He said the policy would be the first step in terms of Asean common ownership. He also hoped that it would be truly open skies.

“We need open skies — true open skies — and common ownership. As an Asean company, why can’t I own 100% of another airline in Asean? And why can’t another airline own 100% of a Malaysian carrier?” Tony said.

AirAsia has managed to build an Asean tourism market way before the implementation of the policy. The carrier has moved ahead to secure the Indonesian market, accounting for a significant portion of the region’s total population.

Maybank Investment Bank analyst Mohshin Aziz said there was much to cheer upon the launch of the Asean open skies in 2015.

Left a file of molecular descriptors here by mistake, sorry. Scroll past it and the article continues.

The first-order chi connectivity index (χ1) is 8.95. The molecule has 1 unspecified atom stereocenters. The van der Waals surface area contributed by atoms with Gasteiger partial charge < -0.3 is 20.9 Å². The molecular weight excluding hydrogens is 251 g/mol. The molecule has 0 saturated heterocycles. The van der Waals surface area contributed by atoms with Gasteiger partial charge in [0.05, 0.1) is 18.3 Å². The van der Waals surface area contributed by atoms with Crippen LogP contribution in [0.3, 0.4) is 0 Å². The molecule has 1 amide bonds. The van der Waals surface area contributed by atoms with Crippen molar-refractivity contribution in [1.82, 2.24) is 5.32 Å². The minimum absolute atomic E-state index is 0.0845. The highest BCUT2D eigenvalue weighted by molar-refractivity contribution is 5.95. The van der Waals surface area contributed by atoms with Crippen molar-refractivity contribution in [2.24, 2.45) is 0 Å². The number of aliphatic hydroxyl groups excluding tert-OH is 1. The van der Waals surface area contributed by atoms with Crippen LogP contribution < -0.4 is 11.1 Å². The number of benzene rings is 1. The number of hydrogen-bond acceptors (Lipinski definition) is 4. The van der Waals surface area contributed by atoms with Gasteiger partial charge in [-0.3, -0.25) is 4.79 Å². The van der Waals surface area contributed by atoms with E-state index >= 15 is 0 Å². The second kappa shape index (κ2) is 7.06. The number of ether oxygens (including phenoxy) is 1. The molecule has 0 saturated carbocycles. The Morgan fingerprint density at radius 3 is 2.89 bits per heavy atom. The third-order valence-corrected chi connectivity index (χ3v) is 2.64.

He said upon closer scrutiny, many of the advertised benefits were just a mirage. For example, open skies exist for capital cities, but there is a cap on slots so it amounts to no net benefit.

“Furthermore, the granting of fifth-freedom rights remains arbitrary and dependent on the host country. We wish the tentacles of bureaucracy could be crimped and that things move in a more cohesive manner, much like in the European Union (EU).

A fifth freedom enables an airline to fly to two countries with a flight that originates or ends in its home country. For instance an aircraft can take off from Kuala Lumpur, pick passengers in Bangkok before stopping in Hanoi.

“However, to be fair, the EU open skies took 52 years to complete, whereas Asean open skies was mooted 18 years ago. Hopefully, there will be more deregulations and the region will be more single market-centric in the near future,” he said.